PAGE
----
Understanding Expectations, Perceptions and Satisfaction Levels of Customers of Military Engineer Services in India

Understanding Expectations, Perceptions and Satisfaction Levels of Customers of Military Engineer Services in India

Anand Parkash Bansal (Indian Institute of Management Bangalore, India) and Vishnuprasad Nagadevara (Indian Institute of Management Bangalore, India)
DOI: 10.4018/jisss.2010070105
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Customer satisfaction and client orientation concepts are needed in all service providing organisations, including those engaged in construction and infrastructure provision within the public sector where the public perception about their services is at its lowest. This study measures the expectations and perceptions of various service elements among clients of Military Engineer Services (MES) in India. Customers’ survey mode was used to measure the expectations, perception, importance and satisfaction. The perceived quality of services provided by this department was measured with SERVQUAL instrument on selected attributes using the Gap approach for identifying priorities. Additionally, this study also examines the influence of demographic characteristics of clients on expectations and perceptions of the clients. The results can be used by similar organisations for cultural and structural change to increase accountability and performance, in which the results indicate that the three most important dimensions in the order of importance among the clients of MES are tangibles, responsiveness and reliability.
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Execution of public works has been an organized function of the state from the times immemorial in India and elsewhere. But, the inadequate job descriptions, low productivity, indifferent attitude among the employees of public sector organisations are among few of the factors which contribute to inefficiencies in the whole system and poor service delivery to the citizens.

The forces of globalisation and liberalisation and the consequent changes in the economic environment have created new challenges for the government departments the world over. Military Engineer Services (MES) and Central Public works department (CPWD) are among few large departments in Govt. of India that are engaged in the building construction and maintenance industry among other activities. The departments as of now enjoy near monopoly in service provision to clients in their designated jurisdiction under Government of India. The pressure for change is being felt by the users of such organisations from the rapidly changing economic-political environment, increasing demand for better value for money, pressures for greater effectiveness, efficiency and performance, rapid technology changes and increasing awareness; all these factors leading to increasing expectations for citizen participation. The Administrative Reforms Commission (2007) in its recent report titled “Ethics in Governance” recommended for identifying areas within government where existing monopoly of functions could be tempered with competition.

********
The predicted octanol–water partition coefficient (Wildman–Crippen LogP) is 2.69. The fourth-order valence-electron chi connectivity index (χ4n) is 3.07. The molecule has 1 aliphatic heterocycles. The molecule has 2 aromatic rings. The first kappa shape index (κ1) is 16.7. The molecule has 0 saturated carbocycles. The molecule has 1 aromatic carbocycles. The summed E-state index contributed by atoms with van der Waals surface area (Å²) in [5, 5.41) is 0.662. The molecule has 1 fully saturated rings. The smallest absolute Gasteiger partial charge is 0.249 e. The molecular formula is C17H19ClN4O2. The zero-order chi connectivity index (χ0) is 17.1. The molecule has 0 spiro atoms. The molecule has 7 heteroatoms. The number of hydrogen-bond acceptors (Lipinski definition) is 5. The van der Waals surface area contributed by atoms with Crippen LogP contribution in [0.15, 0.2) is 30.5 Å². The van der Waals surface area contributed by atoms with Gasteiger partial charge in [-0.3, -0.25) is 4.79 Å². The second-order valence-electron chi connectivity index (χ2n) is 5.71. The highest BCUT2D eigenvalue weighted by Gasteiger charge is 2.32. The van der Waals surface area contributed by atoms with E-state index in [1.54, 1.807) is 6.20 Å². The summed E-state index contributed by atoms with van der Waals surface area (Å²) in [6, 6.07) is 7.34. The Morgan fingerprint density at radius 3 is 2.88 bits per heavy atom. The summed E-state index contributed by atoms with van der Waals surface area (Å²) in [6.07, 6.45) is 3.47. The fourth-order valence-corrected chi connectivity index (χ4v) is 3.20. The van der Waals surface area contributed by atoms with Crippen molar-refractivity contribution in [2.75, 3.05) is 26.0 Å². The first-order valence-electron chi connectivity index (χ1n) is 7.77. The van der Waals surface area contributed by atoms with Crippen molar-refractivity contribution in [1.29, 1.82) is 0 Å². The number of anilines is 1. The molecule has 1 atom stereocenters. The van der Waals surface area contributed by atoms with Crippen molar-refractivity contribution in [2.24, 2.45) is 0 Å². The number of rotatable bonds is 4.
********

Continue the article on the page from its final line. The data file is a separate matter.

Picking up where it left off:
Customer satisfaction and customer orientation concepts are therefore, increasingly being adopted to identify and prioritise the areas for improvement in the quality of services provided by government departments. It is necessary to understand the needs and expectations of the clients and define quality standards according to their expectations. There should also be institutional mechanisms to continuously assess the quality of the service provided and to take appropriate measures to improve the service quality based on the feedback from clients. The focus of the administrators in public sector departments therefore needs change from provision of construction and maintenance services to providing these services with quality above minimum acceptable standards. These departments, however, do not have any arrangements for evaluation of expectations and perceptions of clients and for monitoring client satisfaction.

The obvious approach to gauge the satisfaction level is to ask the clients themselves. Construction and Maintenance of buildings etc. is one of those services that are difficult to measure and monitor, with very little research on service quality in this field. The predominant amount of research on the measurement of service management quality has taken place in the fields of retail industry, health care and financial services. The little amount of research in the construction industry involving empirical surveys has focused on the quality of consultancy services (Hoxley, 1998; Love, Smith, Treloar, & Li, 2000). SERVQUAL based survey using Gap model have also been carried out for service quality in the maintenance of mechanical and engineering services (Wan, Bridge, & Skitmore, 2001).

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